Federal Budget 2017-18 and its Repercussions

by Dr. Muhammad Zubair Mumtaz


Assistant Professor

School of Social Sciences & Humanities

National University of Sciences & Technology




The federal government has presented a budget of Rs4.75 trillion for the 2017-18 financial year. The overall statistics as per budget are optimistic due to higher spending proposed for developmental projects which are associated with the general elections to be held in 2018.

The main targets as set out by the government are: increase in real GDP growth of 6%, investment-to-GDP by 17%, developmental expenditures of over one trillion, inflation rate by 6%, budget deficit at 4.1% of GDP, and tax-to-GDP at 13.7%. Comparing the targets of the 2016-17 financial year to the actual achievements, the government claims to have grown GDP by 5.3%, the agricultural sector by 3.5%, the industrial production by 5.0%, and the service sector by 6.0%, the fiscal deficit decreased to around 4.2% and the inflation rate is roughly 4.3%. Over 40% increase in imports of capital goods is mainly due to the China Pakistan Economic Corridor (CPEC) projects. On the export side, the government has provided a comprehensive package of Rs 180 billion for exporters to help facilitate and promote exports in the country. As far as foreign exchange reserves are concerned, these remained at US$ 21 billion and remittances increased to US$ 15.6 billion. Recently, the stock market index reached 52,500 and this has been an increase of 43.8% when comparing the current index level to the index level last year, which was 36,500. Another claim made by the government is that funds are being borrowed solely to finance developmental projects. The government introduced policy rate (i.e. 5.75%) during the year with a reduction of 50 basis points in the discount rate (i.e. 6.25%) to provide opportunity for creditors of the private sector.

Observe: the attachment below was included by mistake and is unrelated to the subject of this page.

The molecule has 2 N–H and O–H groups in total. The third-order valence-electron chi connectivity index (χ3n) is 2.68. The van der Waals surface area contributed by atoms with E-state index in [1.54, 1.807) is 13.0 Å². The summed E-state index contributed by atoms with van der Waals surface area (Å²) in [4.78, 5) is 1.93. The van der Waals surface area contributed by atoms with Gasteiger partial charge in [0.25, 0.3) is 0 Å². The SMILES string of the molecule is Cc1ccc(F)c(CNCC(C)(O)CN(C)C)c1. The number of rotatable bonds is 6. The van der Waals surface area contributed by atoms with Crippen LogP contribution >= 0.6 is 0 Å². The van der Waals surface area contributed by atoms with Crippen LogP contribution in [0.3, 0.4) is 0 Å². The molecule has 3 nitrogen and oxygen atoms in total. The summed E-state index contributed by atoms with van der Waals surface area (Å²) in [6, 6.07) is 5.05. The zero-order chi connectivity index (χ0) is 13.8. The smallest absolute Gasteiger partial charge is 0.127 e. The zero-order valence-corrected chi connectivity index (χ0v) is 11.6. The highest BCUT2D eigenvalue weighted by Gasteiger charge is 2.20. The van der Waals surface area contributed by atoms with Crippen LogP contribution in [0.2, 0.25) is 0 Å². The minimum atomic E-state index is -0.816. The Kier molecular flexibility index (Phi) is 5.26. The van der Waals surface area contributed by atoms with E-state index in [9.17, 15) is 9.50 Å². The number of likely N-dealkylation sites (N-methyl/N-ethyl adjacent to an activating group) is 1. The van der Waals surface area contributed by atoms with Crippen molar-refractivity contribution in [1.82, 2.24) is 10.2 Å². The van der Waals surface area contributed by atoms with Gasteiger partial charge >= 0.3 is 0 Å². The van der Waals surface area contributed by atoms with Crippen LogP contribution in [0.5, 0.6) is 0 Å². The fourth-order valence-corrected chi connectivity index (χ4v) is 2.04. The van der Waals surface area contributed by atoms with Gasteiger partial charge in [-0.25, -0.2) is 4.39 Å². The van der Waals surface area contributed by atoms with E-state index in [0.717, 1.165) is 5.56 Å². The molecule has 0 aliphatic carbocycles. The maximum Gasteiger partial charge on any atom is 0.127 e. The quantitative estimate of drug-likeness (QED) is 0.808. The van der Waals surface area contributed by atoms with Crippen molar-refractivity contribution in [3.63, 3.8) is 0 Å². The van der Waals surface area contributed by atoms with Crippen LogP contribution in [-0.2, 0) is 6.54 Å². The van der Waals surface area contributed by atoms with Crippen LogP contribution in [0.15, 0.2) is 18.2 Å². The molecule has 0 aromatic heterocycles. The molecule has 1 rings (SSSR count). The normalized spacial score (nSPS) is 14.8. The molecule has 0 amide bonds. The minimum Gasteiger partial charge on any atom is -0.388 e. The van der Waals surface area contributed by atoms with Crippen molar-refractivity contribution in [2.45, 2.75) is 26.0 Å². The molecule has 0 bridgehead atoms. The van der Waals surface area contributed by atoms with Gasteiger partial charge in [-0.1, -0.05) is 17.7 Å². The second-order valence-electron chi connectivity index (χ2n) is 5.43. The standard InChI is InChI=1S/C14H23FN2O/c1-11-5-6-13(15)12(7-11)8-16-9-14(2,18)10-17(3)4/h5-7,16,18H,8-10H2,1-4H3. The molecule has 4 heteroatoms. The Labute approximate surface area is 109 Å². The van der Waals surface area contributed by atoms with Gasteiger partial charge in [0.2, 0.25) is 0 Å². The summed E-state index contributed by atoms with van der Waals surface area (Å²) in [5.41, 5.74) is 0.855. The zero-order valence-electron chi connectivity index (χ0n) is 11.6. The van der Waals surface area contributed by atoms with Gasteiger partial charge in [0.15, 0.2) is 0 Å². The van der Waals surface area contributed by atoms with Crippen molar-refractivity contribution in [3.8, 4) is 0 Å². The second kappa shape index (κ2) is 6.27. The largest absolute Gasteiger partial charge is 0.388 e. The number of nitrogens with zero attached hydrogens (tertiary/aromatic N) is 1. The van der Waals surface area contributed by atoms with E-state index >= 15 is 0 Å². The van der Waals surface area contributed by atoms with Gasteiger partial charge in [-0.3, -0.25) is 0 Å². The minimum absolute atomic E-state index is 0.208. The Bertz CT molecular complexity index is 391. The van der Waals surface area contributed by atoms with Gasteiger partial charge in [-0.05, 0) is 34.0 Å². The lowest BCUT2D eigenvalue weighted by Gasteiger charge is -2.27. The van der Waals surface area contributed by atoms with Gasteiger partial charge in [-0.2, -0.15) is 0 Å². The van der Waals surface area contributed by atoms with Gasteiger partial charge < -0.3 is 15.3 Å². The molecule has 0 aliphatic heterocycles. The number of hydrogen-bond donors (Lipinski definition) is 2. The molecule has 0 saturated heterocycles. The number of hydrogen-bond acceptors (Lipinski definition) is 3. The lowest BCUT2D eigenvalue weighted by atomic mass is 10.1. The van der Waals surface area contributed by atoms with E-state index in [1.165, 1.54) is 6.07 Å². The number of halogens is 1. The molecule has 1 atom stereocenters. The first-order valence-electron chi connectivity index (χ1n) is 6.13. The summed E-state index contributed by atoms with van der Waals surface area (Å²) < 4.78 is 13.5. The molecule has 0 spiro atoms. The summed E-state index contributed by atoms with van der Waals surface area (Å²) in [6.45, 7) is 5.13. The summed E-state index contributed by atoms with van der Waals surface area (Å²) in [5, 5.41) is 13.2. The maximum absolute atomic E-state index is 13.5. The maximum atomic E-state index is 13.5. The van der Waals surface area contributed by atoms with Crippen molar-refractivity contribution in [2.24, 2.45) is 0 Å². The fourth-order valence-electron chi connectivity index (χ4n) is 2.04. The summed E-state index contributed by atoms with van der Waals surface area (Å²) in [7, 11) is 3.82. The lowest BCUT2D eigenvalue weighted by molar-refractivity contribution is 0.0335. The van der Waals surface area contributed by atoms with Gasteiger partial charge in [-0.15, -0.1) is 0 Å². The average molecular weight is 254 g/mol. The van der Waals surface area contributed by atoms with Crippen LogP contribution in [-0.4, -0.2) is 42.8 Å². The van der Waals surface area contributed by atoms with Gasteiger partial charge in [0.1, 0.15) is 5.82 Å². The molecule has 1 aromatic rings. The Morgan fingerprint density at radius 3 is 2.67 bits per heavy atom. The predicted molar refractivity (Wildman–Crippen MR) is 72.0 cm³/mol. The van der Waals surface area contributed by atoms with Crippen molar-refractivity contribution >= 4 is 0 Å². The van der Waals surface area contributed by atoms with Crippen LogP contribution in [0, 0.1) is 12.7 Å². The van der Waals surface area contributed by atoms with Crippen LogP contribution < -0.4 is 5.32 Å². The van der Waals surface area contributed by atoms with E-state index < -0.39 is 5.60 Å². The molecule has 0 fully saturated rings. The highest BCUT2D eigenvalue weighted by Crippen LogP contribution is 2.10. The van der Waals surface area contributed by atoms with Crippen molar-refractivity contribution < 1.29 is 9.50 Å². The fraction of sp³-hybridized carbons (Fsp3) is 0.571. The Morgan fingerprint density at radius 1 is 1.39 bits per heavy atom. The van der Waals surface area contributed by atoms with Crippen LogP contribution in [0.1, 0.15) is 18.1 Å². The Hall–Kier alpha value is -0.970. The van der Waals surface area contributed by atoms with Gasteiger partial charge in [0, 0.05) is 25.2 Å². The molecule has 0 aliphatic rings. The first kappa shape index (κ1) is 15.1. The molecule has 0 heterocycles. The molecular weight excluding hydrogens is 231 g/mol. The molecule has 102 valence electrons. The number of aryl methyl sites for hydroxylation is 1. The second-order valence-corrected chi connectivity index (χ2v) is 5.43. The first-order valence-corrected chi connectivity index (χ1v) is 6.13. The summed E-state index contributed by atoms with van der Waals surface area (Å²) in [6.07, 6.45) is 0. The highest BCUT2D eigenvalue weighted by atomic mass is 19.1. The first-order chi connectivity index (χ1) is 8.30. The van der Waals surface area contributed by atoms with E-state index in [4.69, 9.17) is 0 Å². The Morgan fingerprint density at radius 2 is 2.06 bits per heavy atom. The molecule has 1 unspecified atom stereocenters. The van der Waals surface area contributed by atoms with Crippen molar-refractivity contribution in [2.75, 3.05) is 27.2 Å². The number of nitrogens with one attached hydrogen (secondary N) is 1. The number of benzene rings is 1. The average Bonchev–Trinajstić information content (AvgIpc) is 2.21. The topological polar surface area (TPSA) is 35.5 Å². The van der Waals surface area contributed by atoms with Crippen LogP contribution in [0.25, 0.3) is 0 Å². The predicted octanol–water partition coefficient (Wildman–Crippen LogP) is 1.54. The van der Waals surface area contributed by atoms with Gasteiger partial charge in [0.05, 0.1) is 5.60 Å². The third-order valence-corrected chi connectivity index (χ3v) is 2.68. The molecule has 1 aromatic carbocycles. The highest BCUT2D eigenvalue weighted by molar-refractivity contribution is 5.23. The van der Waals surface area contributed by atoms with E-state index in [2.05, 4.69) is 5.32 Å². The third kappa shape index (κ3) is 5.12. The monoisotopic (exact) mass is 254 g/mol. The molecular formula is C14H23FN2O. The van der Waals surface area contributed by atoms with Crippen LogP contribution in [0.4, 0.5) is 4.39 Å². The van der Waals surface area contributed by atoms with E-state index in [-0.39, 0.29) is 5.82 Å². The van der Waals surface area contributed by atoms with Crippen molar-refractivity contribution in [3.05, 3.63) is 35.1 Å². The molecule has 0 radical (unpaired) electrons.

To assess the performance of various sectors, I will start with the agriculture sector wherein a number of initiatives were undertaken in the 2016-17 budget. These initiatives included the insurance of crop loan, the livestock insurance, concession of customs duty on the dairy, livestock, and poultry sectors, the elimination of sales tax on pesticides, the exemption of customs duty on cool chain machinery & silos, and a reduction in fertilizer prices. These incentives helped farmers to grow agricultural products by 3.5%. Yet for the stimulation and acceleration of growth, the government is required to continue to provide these incentives during the 2017-18 financial year. The government has proposed an increase in financing to the agriculture sector of Rs 1,001 billion as compared to previous estimates of Rs 700 billion which illustrates a healthy sign with a view to increasing the productivity.

The manufacturing sector constitutes the second largest sector which is 13.5% of GDP and at the same time generates a large number of industrial employment. In the 2016-17 financial year, this sector recorded an impressive growth rate of 5.0%. To promote and stimulate further growth in manufacturing sector, the government is required to overcome the load shedding problems. Textiles are considered an important sector of the economy making up 64% of total exports and the government is giving various incentives to expand this sector.

However, because the costs associated with running a business are increasing, it is difficult for the textile units to be competitive.

Generally, developmental activities positively influence economic activities. If funds are distributed through representatives of the legislative members which is a common practice, then a vast manipulation of funds is witnessed due to poor planning and activation of the allocated projects. The distribution of funds with a proper plan and community empowerment is vital so as to provide better results in identifying the requirements of undertaking new projects.

Overall, the cost of doing business is swiftly increasing owing to the fact that prices of inputs increase because of a No Check and Balance system to monitor and control thereof starting from raw materials to finished goods. Thus, claiming to restrict inflation around 4% is questionable on account of irrationality.

Trade imbalance widened over time with an increase in imports and a decrease in exports. In the 2016-17 financial year, imports have increased by 40% in consideration of CPEC projects. Now it’s the responsibility of the government to take necessary measures to facilitate those firms to ensure export in future. It is important to highlight that a country relying on the exportation of manufactured goods may increase the revenue and ultimately help generate a positive balance of trade.